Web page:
In America, one of the key things that every person needs is a source of income. We are a culture of bills as much as we are anything else. The rent or mortgage needs to be paid, utilities need to be paid, and food needs to be put on the table. That income doesn’t need to come from a traditional job, though. I worked a regular job for years, and several months ago left my job and went out looking for something better. I’m pleased to say I’ve found it.
It’s important to note, by working at home like I do, you’re not likely to get rich. Any insurance benefits you get will likely have to be paid for entirely out of your own pocket. And getting to a point where working from home is bringing in enough money to live on takes time. Ideally it is something you want to start before you leave your traditional job so that the transition is seamless.
It should also be noted, it’s not advisable to try and get your work-at-home income all from one location. Go through multiple different sources, as the nature of the internet is that anything can fold into non-existence overnight.
My main source of income is through freelance writing. While you can certainly earn more based on your skill, anyone with a basic understanding of the English language can earn money doing this. This very site you’re reading this on is one of the places I write for, but there are others.
Other freelance writing sites include TextBroker, Examiner, Bubblews, Scripted, and BlogMutt. Each has their own advantages and disadvantages, depending on your writing style. I’ll briefly go over what each one is about, and how pay is handled.
TextBroker is one of the most straight-forward freelance writing sites available that pays per piece of content. Clients sign-up for the website, and place an ad asking for a specific piece of content to be written. Based on your skill level as determined by TextBroker, you get paid per word ranking from just under a penny per word, up to a nickel per word. The client is able to accept or decline your work based on its.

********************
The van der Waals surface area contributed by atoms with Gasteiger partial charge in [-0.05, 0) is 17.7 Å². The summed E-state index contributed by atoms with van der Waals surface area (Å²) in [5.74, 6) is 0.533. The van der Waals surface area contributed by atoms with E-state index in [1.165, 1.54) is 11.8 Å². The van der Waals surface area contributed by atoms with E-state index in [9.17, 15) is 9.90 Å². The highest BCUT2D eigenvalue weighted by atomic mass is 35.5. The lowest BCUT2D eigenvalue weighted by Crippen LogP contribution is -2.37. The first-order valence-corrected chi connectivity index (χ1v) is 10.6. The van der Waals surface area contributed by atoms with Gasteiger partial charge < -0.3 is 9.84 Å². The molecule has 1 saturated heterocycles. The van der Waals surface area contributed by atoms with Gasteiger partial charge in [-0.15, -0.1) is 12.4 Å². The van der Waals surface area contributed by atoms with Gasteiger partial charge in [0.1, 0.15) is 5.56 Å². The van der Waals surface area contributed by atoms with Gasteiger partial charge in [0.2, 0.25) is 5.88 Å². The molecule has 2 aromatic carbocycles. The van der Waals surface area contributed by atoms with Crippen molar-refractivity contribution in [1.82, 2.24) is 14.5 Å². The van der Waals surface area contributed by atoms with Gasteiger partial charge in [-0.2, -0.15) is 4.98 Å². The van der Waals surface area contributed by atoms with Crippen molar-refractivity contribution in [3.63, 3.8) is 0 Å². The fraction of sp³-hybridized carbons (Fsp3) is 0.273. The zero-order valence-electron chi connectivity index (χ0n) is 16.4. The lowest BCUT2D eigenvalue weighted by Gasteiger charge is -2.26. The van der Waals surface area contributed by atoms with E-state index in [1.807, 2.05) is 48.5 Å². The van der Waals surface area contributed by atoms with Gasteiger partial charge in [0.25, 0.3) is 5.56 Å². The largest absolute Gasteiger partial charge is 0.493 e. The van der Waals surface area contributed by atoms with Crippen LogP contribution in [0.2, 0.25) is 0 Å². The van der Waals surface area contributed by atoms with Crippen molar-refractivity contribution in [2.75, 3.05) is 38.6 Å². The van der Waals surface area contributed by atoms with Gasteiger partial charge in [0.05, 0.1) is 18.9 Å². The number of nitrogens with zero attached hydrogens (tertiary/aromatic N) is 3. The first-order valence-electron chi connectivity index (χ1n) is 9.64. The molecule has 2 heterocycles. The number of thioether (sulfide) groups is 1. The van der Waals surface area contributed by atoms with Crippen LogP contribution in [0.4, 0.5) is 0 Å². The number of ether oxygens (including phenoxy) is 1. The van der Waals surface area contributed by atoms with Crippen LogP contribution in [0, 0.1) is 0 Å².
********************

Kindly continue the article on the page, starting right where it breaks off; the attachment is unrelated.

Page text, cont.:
Paying based on page views is a pretty popular format for freelance writing sites, and how most of these pay. Examiner is no different. You get paid a set amount for each view your article gets. Unlike the other sites, though, you can write about any subject you like, if it’s in the category that Examiner assigns you. Also unlike most freelance writing sites, you are able to write about news here, which is a big draw for aspiring freelance journalists.
Bubblews is another site that is largely view based, you get roughly one penny for each interaction a user has with your content. A key difference with this one, however, is that there is no editorial oversight, so your articles will never be declined by an editor. This also means that quality and engaging writing rises to the top, garnering more views and, similarly, more money for you.
Scripted is a site that has nothing to do with page views. Instead, it is an open marketplace where clients pick writers based on proposals the writers make. Admittedly, this is a hard venue to get a foothold in, as most clients are looking for writers with verifiable experience and content they can look at, while a new user will not have anything like that available. If you can get a few good jobs going, however, it can pay better than any of the other sites listed here.
BlogMutt is a beast like no other. Its entire basis is about ghost-written blog posts. Essentially, a client signs up to buy a certain number of blog posts from the site each week. Writers are then able to submit blog posts, with the client buying the posts in the order they are submitted. For an extra fee, the client can move around where each post is in ‘line’.
One wonderful feature about this venue, though, is that it is very transparent. Users are allowed to quickly and easily view how many blogs are in the client’s line, thus being able to see how long it would likely be before their piece is up and they get paid. BlogMutt also offers a flat payment for each post, rather than most other sites that use a dynamic system for payments or base it on views of the piece.
Other Work-From-Home Gigs
Another successful way to earn money from home is through market research and secret shopping. While most of the work offered by these outlets requires you to physically visit a store or restaurant, there are fairly consistent ones that only require phone calls and pay rather decently.
As most of these venues are rather similar in how they work, I won’t go into each one individually, but generally you are given a set of specific things to look for, tasks to perform, and questions to ask for each job. When you have done them, you fill out a form online with the information you gathered and submit it.
It should be noted, some states require mystery/secret shoppers to hold certification as a private investigator or other similar license. This information is easily found on the web, and most mystery shopping sites automatically notify you while signing up if any special regulations apply to your area.
Sources and Further Reading:
National Shopping Service
Freelance Industry Report 2012